Even if it wins the battle, St. Jude may lose the war. Safety concerns could hurt sales of St. Jude's newer leads (which have a different insulation design), prompt stricter regulatory oversight for the entire industry, or ultimately trigger a shift toward alternative drug therapies. More data on St. Jude leads will probably be released at the Heart Rhythm Society meeting in early May. St. Jude Medical remains a Long-Term Buy. Medtronic is rated B (average).
Microsoft buys AOL patents
Microsoft ($30; MSFT) agreed to pay $1.1 billion for 1,100 patents held by AOL ($25; AOL), outbidding the likes of Amazon.com ($187; AMZN), eBay ($35; EBAY), and Google ($627; GOOG). With legal warfare rife in the technology sector, Microsoft has assembled a patent trove covering such areas as online communications, search engines, and multimedia. Microsoft is a Buy and a Long-Term Buy. Google is a Long-Term Buy. eBay is rated B (average). Amazon.com is rated C (below average).
Macy's ($39; M) said same-store sales jumped 7.3% in March, exceeding the consensus estimate of 4.8% growth. The retailer expects same-store sales to climb 1% to 1.3% in April. Macy's is a Focus List Buy and a Long-Term Buy.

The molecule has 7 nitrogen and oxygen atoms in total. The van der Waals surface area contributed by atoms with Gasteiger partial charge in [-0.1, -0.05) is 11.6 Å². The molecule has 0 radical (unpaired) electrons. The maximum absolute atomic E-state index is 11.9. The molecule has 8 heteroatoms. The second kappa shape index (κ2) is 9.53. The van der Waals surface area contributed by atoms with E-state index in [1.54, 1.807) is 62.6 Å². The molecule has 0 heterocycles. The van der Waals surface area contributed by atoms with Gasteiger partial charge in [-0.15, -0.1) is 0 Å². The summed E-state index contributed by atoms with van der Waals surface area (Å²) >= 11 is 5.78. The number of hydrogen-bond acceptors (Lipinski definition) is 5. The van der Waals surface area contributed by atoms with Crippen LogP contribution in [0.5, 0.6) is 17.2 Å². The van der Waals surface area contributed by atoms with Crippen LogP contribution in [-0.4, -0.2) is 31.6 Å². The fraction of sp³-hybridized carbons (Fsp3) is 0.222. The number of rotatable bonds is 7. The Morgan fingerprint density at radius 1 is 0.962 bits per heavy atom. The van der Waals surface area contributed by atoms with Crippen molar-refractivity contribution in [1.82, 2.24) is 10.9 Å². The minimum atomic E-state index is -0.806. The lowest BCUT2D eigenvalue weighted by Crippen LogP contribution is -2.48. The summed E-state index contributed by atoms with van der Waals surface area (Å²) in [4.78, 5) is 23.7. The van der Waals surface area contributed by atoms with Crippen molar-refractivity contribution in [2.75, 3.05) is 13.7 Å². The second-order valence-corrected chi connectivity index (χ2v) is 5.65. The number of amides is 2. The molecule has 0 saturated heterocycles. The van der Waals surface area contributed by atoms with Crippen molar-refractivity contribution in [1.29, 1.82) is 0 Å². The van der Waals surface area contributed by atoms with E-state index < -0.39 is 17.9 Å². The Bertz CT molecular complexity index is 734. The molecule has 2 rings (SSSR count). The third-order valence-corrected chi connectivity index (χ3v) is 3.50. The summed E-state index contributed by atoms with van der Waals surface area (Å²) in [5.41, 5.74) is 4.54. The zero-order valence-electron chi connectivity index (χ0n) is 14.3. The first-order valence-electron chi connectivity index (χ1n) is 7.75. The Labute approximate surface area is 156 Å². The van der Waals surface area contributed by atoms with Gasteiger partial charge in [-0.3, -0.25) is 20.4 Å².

Abbott Laboratories' ($60; ABT) experimental treatment for hepatitis C performed well in two small, midstage studies. The drug cured at least 90% of patients with no prior treatment and nearly half of those who had been unresponsive to earlier treatments. Abbott said the drug could hit the market by 2015 and eventually generate annual revenue of more than $2 billion. Abbott also won approval from the European Commission to widen the use of its blockbuster drug Humira to treat ulcerative colitis. Abbott is a Long-Term Buy.
An Arkansas judge ordered Johnson & Johnson ($64; JNJ) to pay a $1.2 billion fine after a jury found the company violated state laws in the marketing of anti-psychotic drug Risperdal. J&J is appealing fines totaling $585 million from similar cases in two other states. J&J is rated B (average).
In an antitrust lawsuit, the U.S. accused Apple ($628; AAPL) and five publishers of colluding to set the retail prices of e-books. Although three of the publishers have agreed to settle the suit, Apple is preparing to fight the charges. Apple is a Focus List Buy and a Long-Term Buy.
Aetna ($48; AET) and UnitedHealth Group ($58; UNH) were two of five companies selected for a $592 million Medicaid contract in Ohio. Aetna is a Focus List Buy and a Long-Term Buy. UnitedHealth Group is a Buy and a Long-Term Buy.
No changes were made this week in Dow Theory Forecasts.